The Caphenon by Fletcher DeLanceyThe Caphenon by Fletcher DeLancey is the first book of her Chronicles of Alsea series, and is exactly the kind of sci-fi novel that lesfic (lesbian fiction) has sorely needed. Brooklyn and I (Tara) were both excited to read it, so we decided to do something a little different: read it together and then geek out about it in a joint review.

Alsea might be used to celestial stones falling from space, but aliens are an entirely different story. When Alsea’s Lancer, Andira Tal, gets the call that a spaceship has landed not too far from the largest city on the planet, everything changes for its people.

Ekatya Serrado, Captain of the Protectorate Fleet’s ship Caphenon, has survived the crash landing along with most of a skeleton crew, and their news isn’t good. She may have saved them from a Voloth invasion, but there are almost certainly more coming and their destructive capabilities are beyond imagining.

The Characters

Brooklyn: Captain Ekatya Serrado was my favorite character. She is so desperately in love with Lhyn yet bound by duty. She cares deeply for her crew but is no pushover. She loses her temper in the most human way, and I found myself able to relate to her concerns, reactions, and reasoning.

Doctor Lhyn Rivers is also quite the inquisitive character. She is an anthropologist whose current assignment is to study the pre-FTL (faster than light) civilization, Alsea. She has a heart bigger than the average Gaian, and brains to match.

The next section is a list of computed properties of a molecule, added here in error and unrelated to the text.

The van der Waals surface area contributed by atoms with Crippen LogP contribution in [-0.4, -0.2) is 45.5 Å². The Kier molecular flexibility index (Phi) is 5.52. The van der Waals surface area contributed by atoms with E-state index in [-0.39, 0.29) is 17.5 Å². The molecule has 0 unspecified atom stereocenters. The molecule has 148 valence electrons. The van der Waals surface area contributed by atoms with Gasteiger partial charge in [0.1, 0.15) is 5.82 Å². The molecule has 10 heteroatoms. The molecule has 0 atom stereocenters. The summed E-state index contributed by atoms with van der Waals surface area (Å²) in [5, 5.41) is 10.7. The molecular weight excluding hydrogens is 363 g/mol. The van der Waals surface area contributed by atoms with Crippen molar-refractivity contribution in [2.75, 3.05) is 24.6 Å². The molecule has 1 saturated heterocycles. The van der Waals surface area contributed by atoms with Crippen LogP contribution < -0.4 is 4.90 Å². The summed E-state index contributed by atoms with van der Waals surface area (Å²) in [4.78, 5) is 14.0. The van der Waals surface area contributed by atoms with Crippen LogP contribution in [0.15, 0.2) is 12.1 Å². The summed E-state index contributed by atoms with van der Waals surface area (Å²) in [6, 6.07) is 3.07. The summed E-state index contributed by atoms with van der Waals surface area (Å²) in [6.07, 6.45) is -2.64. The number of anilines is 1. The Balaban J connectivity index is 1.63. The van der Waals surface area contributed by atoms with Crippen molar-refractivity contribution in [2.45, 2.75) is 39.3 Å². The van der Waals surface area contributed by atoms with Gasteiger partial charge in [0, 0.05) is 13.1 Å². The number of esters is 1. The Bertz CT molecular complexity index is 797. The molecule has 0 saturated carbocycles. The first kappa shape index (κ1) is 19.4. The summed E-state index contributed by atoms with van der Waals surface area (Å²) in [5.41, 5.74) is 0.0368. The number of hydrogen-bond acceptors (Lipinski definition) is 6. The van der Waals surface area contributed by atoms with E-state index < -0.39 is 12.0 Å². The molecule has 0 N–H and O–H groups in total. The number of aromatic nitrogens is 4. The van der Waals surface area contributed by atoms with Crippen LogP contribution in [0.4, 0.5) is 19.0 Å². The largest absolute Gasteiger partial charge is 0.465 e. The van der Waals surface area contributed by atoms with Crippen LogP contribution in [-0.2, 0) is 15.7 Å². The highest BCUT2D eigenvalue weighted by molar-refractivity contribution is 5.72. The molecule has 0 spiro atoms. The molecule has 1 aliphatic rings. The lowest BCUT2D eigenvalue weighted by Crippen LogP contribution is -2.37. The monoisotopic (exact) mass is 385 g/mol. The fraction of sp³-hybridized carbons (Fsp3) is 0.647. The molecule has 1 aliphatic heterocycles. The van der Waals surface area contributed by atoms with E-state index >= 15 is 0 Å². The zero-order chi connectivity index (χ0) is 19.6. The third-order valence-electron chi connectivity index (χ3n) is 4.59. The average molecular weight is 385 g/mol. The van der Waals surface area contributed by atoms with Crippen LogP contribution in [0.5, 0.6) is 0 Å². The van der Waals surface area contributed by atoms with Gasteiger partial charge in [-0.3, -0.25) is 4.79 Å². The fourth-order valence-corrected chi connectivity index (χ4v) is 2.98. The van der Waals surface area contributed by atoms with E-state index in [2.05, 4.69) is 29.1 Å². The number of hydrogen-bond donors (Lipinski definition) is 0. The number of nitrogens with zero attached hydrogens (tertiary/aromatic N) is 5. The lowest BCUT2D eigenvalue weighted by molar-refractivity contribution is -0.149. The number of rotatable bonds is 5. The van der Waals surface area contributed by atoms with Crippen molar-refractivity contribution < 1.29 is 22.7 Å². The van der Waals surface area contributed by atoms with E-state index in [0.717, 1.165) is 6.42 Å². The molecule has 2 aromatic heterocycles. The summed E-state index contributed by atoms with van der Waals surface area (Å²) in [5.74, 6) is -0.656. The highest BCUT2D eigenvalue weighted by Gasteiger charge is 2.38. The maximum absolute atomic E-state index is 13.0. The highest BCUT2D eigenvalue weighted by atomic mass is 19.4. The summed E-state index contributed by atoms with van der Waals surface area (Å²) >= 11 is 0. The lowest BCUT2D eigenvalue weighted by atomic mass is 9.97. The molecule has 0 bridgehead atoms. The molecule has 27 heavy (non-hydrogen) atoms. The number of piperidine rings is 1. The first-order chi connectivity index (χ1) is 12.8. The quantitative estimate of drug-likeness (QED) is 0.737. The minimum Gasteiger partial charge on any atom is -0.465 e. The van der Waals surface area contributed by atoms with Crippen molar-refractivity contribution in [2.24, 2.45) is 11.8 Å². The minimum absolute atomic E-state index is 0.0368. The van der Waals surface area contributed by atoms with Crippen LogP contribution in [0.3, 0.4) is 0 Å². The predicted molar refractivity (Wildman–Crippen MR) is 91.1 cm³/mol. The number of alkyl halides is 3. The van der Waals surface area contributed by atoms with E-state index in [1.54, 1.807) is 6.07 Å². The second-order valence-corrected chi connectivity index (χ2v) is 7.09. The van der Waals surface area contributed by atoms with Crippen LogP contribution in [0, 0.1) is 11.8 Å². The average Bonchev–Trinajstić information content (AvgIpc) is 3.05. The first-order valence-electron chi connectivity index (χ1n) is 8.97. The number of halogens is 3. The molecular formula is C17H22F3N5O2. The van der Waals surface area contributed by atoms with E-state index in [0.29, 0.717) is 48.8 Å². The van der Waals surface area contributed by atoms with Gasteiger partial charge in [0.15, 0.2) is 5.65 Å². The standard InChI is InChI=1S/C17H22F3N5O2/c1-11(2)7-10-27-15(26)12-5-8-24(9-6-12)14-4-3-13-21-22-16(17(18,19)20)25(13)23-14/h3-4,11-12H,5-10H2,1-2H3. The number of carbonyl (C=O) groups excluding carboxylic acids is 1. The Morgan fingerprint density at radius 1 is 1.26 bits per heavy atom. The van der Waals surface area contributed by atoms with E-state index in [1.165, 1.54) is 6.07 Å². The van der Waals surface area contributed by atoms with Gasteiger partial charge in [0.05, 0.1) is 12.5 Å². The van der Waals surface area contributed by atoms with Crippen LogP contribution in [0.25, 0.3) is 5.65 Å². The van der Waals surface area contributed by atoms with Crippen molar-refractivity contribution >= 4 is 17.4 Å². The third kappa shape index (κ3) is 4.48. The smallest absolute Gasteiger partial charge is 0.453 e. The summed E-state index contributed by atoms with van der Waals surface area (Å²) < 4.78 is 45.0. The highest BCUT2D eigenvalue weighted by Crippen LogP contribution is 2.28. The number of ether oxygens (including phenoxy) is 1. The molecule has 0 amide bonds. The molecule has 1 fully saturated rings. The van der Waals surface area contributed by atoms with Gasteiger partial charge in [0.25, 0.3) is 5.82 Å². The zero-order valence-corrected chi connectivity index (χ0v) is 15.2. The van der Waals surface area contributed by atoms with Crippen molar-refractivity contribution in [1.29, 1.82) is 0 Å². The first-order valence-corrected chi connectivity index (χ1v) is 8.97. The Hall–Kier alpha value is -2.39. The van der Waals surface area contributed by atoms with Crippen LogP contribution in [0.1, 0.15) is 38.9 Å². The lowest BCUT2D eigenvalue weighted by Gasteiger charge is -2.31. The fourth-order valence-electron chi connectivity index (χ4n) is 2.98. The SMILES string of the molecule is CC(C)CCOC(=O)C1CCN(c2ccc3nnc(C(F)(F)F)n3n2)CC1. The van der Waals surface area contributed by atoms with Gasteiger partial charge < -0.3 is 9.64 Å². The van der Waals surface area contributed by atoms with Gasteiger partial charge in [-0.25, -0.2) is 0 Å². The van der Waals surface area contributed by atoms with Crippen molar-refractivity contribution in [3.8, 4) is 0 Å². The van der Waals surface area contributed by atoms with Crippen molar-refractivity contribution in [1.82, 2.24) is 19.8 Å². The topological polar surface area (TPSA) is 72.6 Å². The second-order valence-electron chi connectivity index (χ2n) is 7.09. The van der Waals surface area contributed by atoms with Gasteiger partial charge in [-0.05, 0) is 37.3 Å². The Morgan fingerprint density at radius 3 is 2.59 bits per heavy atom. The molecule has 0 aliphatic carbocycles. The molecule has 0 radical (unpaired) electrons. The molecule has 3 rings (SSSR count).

Tara: Absolutely agreed. The main characters are all interesting and compelling and are alone worth the cost of the book. Lancer Andira Tal was a standout for me because while she was the strong, scrupulous leader her planet and caste needed her to be, she was also an incredible friend and ally to Ekatya and Lhyn. I can’t wait to read her story in the next two books, especially after that last scene between the three of them.

The one issue I had with the characters is that there are so many side characters, I often found it hard to keep track of them, especially in the first half of The Caphenon. However, given the type of book it is, I don’t think there was any other way to do it.

The Writing Style

Brooklyn: The writing style was clean and evenly spaced. The author did a good job with pacing major events. There were no long stretches of dull moments EXCEPT the eulogy at the funeral. My recommendation is to speed-read it because it did not further the plot. Just slow back down when you get to Captain Serrando’s part. I was really sucked in when Fletcher DeLancey started adding a bit of mystery to the novel. She sprinkled hints and clues throughout, making it fun to theorize, especially if you read this book with a friend.

Tara: I didn’t mind the eulogy. I found that whole scene beautifully poignant, especially the way the Gaians were honoured in the ceremony alongside the Alseans. However, I agree that the writing was clean and the pacing was excellent, ramping up so much after the funeral that it was almost impossible to put down (I may have had to force myself to go to bed at ridiculous times of night and occasionally feed my family). It also has one heck of an opening, and I excitedly texted Brooklyn something like “I’m a happy scientist! I’m going to be popular! OH GOD, THE PLANET IS EFFED!”

Another thing I appreciated was the author’s world building skills. She didn’t do big info dumps to explain what’s going on. It’s all showing and little to no telling, with the reader picking things up as the story moves along. I did occasionally find some things difficult to pick up, like the units of measurement, but there’s a glossary at the end that makes it easier to know the difference between a tick and a hantick.